To locate primers these days, you must consider ALL possible sources: local gunshops, local private sales, sale tables at shooting club meetings, gun/hunting forum classifieds, large outdoor stores, and mail-order vendors. Then yes, worst case scenario, look at the auction sites such as GunBroker.

You need to be looking at multiple places — local vendors, gun clubs, big retailers such as Cabela’s and Sportsman’s Warehouse. And get creative — talk to shooting buddies, check for estate sales.

primer sources supplies finding CCI Federal

Consider all Possible Sources — Not Just Online Vendors

The guys who are scoring primers these days are resorting to old-fashioned methods — visiting small, mom-and-pop gunstores, checking local estate sales, and “networking” with local shooting club members. First, if you are not a member of a local shooting club, you should join for a multitude of reasons. We recently acquired some powder at a local shooting club meeting, exchanging some H4198 for Hodgdon Varget straight across. A Forum member recently scored both powders and primers at the estate sale of a shooting club member.

For the best chance of success, regularly check 6-10 brick-and-mortar locations in your region. One good way to do this is by combining forces with shooting buddies. Get together with 3 or 4 guys and collectively scout ALL the local gunshops and outdoor stores with shooting supplies. You CAN get lucky. For example, we regularly check a small gunstore in a nearby mall. Just last week we were able to find CCI pistol primers! Yes, deliveries are happening, you just need to check. And check often.

How to Find Primers — SEVEN STRATEGIES

1. Make a list of ALL local gunshops and outdoor supply stores within a 70-mile radius. Call them on a regular basis.
2. Join a local shooting club. Attend meetings where you can sell/exchange products. (We recently exchanged pistol primers for rifle primers we needed).
3. Join local/regional gun forums. You may find listings for “face-to-face” transactions where you can buy/exchange primers. Our AccurateShooter Forum also has a thread on Where to Find Primers.
4. Bookmark multiple vendor websites and check daily (we provide a list below).
5. Combine resources with some shooting buddies. Get together with 3 or 4 guys and collectively scout ALL the local gunshops and outdoor stores with shooting supplies. Assign each guy a different “territory” (perhaps close to his work locations).
6. Search your garage and storage areas. This Editor recently found 5000 Winchester Small Pistol Primers in an unopened box. These were left over from his IDPA and 3-gun days, years ago.
7. Consider APS Primers. CCI sells APS primers pre-loaded in plastic strips. These can still be found gathering dust in some shops. You can remove the primers from the strips, or simply buy an APS priming tool and use them as intended.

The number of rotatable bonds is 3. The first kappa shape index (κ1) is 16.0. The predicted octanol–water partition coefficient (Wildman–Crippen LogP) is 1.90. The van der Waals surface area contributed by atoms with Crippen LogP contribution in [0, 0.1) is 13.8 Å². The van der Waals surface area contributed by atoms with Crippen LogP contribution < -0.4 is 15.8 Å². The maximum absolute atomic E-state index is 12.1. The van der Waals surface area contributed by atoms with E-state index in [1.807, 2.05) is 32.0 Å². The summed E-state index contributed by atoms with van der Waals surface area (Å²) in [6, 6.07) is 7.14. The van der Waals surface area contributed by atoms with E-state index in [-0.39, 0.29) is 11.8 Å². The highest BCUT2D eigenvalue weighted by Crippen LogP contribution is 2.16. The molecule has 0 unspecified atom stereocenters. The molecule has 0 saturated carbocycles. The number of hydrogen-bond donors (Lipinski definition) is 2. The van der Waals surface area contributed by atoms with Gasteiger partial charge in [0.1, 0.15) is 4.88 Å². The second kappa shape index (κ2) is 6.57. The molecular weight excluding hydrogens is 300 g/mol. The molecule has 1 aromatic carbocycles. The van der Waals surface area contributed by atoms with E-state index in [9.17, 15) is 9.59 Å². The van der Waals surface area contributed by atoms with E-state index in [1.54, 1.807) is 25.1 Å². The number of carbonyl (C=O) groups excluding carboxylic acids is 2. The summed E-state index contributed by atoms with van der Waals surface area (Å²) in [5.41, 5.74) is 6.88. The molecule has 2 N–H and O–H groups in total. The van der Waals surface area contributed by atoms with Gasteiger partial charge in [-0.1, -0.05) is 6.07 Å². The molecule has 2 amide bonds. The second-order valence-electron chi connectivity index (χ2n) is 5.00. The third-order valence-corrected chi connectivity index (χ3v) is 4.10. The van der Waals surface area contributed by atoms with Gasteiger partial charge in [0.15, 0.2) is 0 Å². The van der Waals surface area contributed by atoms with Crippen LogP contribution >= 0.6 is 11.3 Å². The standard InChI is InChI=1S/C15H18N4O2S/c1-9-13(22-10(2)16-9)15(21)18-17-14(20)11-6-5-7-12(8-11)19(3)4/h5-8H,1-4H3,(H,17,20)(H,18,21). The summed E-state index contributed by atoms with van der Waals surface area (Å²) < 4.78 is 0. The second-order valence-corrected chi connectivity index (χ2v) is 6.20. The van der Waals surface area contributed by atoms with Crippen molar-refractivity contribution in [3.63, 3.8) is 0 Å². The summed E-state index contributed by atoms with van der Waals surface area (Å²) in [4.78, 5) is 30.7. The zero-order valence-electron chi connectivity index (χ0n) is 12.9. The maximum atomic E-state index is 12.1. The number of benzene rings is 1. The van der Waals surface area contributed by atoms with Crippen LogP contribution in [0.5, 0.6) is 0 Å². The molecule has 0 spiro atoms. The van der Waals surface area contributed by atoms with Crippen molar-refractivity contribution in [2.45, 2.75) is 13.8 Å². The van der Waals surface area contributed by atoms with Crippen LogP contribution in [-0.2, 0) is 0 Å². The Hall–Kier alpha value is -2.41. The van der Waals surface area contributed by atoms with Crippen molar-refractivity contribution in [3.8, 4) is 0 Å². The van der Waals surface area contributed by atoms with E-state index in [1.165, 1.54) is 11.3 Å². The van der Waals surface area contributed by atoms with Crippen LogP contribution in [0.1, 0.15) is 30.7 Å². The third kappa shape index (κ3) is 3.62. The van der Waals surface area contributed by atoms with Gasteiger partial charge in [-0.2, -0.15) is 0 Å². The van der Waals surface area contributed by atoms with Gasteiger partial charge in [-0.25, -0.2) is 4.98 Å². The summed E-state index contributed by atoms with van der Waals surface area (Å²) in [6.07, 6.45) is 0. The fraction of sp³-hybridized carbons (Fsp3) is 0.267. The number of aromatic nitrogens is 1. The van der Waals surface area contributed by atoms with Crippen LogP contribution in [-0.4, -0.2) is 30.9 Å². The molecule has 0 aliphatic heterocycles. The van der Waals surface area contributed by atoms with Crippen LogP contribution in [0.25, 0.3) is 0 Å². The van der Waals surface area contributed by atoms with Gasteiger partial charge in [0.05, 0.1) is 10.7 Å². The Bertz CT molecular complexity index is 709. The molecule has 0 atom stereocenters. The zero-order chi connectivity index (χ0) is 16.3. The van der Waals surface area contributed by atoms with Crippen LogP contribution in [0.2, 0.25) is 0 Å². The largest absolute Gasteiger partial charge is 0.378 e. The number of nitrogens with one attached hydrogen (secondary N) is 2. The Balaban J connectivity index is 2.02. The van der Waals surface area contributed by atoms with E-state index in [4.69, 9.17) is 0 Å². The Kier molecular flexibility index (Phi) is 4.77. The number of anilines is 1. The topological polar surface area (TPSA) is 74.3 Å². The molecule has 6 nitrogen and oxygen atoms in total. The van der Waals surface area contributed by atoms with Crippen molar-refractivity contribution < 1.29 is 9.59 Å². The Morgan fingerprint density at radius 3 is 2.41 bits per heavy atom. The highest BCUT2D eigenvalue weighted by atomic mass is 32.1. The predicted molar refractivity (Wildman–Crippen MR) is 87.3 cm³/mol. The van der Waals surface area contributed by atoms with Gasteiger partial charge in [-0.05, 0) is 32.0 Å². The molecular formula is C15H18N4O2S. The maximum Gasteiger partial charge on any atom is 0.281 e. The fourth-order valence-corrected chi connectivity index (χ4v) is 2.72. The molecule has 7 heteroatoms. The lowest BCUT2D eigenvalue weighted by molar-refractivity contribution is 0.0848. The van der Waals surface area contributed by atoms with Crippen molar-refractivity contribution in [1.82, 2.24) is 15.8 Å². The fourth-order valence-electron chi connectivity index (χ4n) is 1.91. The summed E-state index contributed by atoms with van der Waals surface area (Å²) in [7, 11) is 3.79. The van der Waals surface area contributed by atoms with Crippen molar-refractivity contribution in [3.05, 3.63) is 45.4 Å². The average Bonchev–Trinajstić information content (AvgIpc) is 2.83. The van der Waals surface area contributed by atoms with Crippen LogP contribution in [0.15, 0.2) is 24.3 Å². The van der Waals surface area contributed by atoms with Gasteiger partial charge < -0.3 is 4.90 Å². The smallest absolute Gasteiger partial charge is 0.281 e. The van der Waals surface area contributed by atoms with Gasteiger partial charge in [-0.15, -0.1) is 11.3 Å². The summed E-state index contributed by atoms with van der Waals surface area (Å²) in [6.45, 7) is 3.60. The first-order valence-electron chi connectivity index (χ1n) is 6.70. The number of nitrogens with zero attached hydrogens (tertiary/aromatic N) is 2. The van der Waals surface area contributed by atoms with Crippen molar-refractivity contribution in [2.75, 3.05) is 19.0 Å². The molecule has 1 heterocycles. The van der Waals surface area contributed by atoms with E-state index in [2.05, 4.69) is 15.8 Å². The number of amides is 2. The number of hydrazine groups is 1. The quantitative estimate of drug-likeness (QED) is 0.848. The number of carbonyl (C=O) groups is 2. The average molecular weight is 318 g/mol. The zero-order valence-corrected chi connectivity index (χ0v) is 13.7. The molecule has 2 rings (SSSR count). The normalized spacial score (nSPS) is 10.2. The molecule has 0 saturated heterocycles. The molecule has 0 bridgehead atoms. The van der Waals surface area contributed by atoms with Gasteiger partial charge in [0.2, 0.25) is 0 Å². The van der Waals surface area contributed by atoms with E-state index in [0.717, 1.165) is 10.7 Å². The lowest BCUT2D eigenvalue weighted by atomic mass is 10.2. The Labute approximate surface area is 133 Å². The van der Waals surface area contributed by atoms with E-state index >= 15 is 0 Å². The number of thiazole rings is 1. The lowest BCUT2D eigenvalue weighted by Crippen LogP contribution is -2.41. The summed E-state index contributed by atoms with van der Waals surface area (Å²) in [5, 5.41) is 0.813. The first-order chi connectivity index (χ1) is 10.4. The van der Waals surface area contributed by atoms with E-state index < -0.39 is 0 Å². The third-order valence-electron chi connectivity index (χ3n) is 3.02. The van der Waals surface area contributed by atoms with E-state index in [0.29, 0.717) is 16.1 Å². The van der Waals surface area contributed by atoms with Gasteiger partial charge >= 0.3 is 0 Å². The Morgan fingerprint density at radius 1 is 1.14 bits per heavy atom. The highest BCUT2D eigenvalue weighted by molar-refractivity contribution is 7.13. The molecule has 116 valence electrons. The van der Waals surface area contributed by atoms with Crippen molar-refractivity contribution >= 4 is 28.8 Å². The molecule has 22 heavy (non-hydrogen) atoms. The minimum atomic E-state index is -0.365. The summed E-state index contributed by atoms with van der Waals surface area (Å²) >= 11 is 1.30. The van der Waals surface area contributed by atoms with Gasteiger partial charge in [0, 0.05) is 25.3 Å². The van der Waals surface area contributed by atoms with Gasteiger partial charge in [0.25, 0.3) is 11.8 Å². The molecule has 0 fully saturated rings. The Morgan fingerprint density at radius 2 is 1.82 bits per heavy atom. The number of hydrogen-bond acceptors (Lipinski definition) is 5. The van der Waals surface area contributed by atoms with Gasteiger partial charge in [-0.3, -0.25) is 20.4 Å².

primer sources supplies finding CCI Federal

Online Vendors for Primers

Here are leading online retailers that sell primers (along with other reloading components). NOTE: Most of these vendors are sold out of most primers most of the time (as of 1/21/21). However, you should check regularly. Persistence will pay off, eventually. Primer shipments DO arrive, they just sell out fast.

Brownells
Graf & Sons
Midsouth Shooters Supply
Powder Valley Inc.
Precision Reloading
Bruno Shooters Supply (Not currently taking web orders)
MidwayUSA
Natchez Shooters Supplies
Sportsman’s Warehouse (check online AND in stores)
ReloadingEverything.com
Academy Sports
Cabela’s

Best Strategy for Online Primer Purchasing (Not Auctions)
With these (and other) online vendors, you need to check “early and often”. Primers may arrive and sell out in a matter of minutes. You should bookmark multiple sources and check them multiple times each week.

The primer shortage has been worsened by dramatically reduced imports of Russian primers.
Russian Wolf Primers shortage

Last Word — About Online Auctions for Primers
We are seeing persons selling primers at crazy high prices ($200/1000!) via online auctions at Gunbroker and elsewhere. Be careful… very careful. Primers are a HAZMAT product. They may ONLY be shipped legally by Hazmat-certified businesses. Some of the Auction sellers are not HAZMAT-certified. If your primer shipment is seized or not delivered because the seller was not properly certified, don’t expect to get your money back.

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August 5th, 2020

Primers 101 — What You Need to Know About Primers

Glen Zediker reloaders corner midsouth book AR-15 reloading  brass safety primer resizing

Here is an article Glen Zediker wrote for the Midsouth Blog. In this article Glen gives important advice on selecting, handling, seating, and testing primers. The right primer choice can and will affect your load’s performance and accuracy. And proper primer handling is essential for safety.